Using a spade to turn the dirt in your garden is more effective than rototilling, says garden columnist Dan Burnett. - Image: Pixabay

Burnett: Don’t bother rototilling the garden

Kelowna columnist says what looks and feels good to us just may not be good for plant health

By Don Burnett

I have often said we place far too much confidence in rototilling our gardens. Soil that has been churned up to be able to run through our fingers has always been favourable to gardeners, even my Dad.

But, is this what plants need?

What looks and feels good to us just may not be favourable to good plant health. The fact of the matter is healthy soil is alive with biological activity which includes earthworms, and on down to all sorts of beneficial microbial organisms. Rototilling disrupts a lot of this, especially deep tilling. As well, a smooth shiny surface forms right at the depth the tines reach which can cause a perched water table effect, resulting in poor drainage.

Cultivating rather than rototilling is the better way to prepare the garden. Turning the soil over with a digging spade or fork then smoothing out the immediate area you want to plant either seed or transplants leaves the soil structure intact. The lumps which remain after this procedure are called “peds” and these help maintain the air pockets accommodating oxygen to the root zone. Rototilling on a regular basis will break down the peds resulting in more compaction which ironically is contrary to the reason we think we need to rototill in the first place.

Deep rototilling also tends to bring up dormant weed seeds from beneath the surface which may have been there for years. Another concern regarding weeds is that rototilling chops up rhizome roots from quack grass, mares tail, bindweed and Canada thistle, thus exacerbating the problem by spreading the roots around. Plants don’t care what the soil looks like or if it feels good flowing through our fingers. What plants like is soil which doesn’t compact with plenty of organic matter and microbial life and this is often not what we as gardeners think looks good.

Listen to your plants and back off on the rototiller. I suggest if you own a ‘tiller then set it so it doesn’t go as deep as it has been and back off on the churning action by “walking” it across the garden patch having the tines flip the soil rather than churn it.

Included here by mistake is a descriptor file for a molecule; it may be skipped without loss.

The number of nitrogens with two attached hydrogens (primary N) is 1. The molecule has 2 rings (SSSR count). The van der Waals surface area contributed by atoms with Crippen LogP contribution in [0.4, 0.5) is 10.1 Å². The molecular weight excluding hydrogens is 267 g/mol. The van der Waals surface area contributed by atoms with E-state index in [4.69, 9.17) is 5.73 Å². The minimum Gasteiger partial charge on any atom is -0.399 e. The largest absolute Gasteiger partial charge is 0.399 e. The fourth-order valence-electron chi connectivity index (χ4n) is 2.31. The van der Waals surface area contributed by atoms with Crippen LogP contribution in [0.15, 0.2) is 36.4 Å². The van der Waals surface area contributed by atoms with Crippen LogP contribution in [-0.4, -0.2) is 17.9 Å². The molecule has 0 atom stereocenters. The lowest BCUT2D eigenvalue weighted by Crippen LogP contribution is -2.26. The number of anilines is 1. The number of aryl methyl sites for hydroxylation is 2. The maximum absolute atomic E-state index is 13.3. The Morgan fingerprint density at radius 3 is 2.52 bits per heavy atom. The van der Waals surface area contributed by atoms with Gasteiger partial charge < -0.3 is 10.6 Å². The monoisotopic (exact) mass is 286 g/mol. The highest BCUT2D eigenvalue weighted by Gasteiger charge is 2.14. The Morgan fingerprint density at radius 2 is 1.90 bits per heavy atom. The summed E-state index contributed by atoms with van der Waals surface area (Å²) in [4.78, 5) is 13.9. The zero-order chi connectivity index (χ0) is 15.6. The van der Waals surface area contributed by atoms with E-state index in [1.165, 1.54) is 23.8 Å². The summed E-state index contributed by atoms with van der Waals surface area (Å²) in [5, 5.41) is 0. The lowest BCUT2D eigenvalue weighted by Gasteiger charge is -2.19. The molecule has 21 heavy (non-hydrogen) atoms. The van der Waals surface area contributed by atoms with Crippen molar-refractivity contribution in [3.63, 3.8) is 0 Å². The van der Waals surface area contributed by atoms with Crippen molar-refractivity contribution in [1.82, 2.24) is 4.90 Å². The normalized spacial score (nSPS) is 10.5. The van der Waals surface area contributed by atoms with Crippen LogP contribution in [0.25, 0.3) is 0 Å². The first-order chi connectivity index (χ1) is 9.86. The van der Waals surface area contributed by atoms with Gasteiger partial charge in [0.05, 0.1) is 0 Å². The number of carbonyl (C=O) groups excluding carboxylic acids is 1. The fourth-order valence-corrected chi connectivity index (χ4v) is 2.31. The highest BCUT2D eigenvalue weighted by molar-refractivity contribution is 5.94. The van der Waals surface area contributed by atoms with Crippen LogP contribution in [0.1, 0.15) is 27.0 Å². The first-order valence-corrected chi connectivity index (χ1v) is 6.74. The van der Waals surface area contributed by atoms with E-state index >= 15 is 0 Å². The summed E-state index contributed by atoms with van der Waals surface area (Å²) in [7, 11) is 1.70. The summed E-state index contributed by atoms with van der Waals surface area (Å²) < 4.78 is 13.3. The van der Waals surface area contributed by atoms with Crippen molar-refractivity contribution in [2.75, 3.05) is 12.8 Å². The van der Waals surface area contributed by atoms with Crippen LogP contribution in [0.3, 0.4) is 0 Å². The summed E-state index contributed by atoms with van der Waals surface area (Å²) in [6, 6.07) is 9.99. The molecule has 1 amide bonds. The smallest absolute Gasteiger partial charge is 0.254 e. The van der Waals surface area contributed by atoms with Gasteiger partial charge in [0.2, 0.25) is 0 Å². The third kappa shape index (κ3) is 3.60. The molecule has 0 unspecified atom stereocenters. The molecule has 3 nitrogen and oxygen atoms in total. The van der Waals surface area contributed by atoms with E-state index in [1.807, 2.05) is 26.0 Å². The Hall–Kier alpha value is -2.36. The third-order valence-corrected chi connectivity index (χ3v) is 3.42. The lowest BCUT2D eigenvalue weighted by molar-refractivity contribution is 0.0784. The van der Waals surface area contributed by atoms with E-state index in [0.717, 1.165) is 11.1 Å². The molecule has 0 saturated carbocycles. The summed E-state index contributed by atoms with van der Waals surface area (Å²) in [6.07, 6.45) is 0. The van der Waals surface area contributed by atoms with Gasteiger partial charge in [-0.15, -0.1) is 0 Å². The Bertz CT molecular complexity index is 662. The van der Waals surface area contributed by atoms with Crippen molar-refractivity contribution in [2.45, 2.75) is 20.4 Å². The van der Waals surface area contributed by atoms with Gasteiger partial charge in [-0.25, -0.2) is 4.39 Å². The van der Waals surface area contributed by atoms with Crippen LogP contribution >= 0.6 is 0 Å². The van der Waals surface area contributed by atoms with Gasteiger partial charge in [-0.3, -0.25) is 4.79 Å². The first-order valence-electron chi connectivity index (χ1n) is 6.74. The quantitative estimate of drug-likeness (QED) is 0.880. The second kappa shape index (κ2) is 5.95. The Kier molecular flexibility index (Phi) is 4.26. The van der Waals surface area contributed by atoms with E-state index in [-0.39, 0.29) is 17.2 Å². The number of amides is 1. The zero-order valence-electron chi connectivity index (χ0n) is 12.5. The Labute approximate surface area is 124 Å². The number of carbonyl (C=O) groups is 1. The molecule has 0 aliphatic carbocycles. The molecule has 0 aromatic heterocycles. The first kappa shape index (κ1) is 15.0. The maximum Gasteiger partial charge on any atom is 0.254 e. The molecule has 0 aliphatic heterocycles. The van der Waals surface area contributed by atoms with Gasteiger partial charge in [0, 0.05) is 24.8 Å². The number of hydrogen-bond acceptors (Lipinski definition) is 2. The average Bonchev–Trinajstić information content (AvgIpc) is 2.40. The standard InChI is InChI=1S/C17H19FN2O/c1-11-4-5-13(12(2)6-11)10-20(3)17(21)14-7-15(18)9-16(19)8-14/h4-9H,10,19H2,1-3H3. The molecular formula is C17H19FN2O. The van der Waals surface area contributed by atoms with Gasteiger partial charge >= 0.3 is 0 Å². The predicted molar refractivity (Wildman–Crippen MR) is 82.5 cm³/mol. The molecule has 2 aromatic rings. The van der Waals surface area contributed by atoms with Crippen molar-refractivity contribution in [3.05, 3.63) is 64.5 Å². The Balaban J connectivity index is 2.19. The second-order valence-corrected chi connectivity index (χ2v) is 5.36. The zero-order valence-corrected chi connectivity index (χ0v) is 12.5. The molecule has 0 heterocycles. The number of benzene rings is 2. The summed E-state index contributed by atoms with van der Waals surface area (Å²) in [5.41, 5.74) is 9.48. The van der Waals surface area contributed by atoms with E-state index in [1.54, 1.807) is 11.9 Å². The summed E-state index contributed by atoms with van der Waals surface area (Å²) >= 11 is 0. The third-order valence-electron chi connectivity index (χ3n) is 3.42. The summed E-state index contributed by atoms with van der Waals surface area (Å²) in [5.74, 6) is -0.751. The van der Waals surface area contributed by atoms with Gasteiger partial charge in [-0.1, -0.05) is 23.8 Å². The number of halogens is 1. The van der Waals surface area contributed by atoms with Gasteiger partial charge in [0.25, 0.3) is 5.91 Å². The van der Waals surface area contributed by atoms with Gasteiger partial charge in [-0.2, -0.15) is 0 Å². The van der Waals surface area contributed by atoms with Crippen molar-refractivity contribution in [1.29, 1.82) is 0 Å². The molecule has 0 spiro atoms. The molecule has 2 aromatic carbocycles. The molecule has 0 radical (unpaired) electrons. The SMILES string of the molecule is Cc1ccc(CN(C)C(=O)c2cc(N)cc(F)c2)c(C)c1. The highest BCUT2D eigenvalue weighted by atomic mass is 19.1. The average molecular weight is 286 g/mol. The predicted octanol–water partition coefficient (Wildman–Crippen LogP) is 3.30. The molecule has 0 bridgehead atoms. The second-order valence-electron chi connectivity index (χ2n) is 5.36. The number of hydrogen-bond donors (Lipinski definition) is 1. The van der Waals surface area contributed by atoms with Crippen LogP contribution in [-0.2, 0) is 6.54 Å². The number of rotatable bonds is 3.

I mentioned a couple of weeks ago I have my greenhouse up and running with tomato and cucumber plants aiming at a Christmas crop. I also have lettuce started and I’m bringing in some of my pepper plants so they can produce right through the winter. How exciting is that. I will keep you informed on my adventure via this column and the weekly garden show on AM1150.

A reminder to take advantage of the “Green Bin” program and fill it every two weeks with garden waste if you don’t have a home compost. Please follow the instructions on what goes into the bin and this applies to the recycle blue bin as well. I’m hearing some horror stories of contamination and misuse. Accepted materials for the green bin are grass clippings, weeds, leaves, plant trimmings, pruning’s up to 5cm/2in. in diameter, pine needles and cones, fruit droppings and of course your Halloween pumpkin. For further info on what is acceptable in both the green and blue bins check out the Regional District website.

Please join me next May on our fabulous trip to the Chelsea Flower Show in London England. Because of the demand for Chelsea tickets you need to book soon. Deadline has been set at Oct. 18. Contact Gail Fritsen at Marlin Travel- 250-868-2540 for all the info you need to join me next spring. You can also get some details on my website www.thegardenexpert.com just click on Travel with Don.

Listen to Don Burnett and Ken Salvail every Saturday Morning from 8 to 10 a.m. presenting the Garden Show on AM 1150 now in its 34th year

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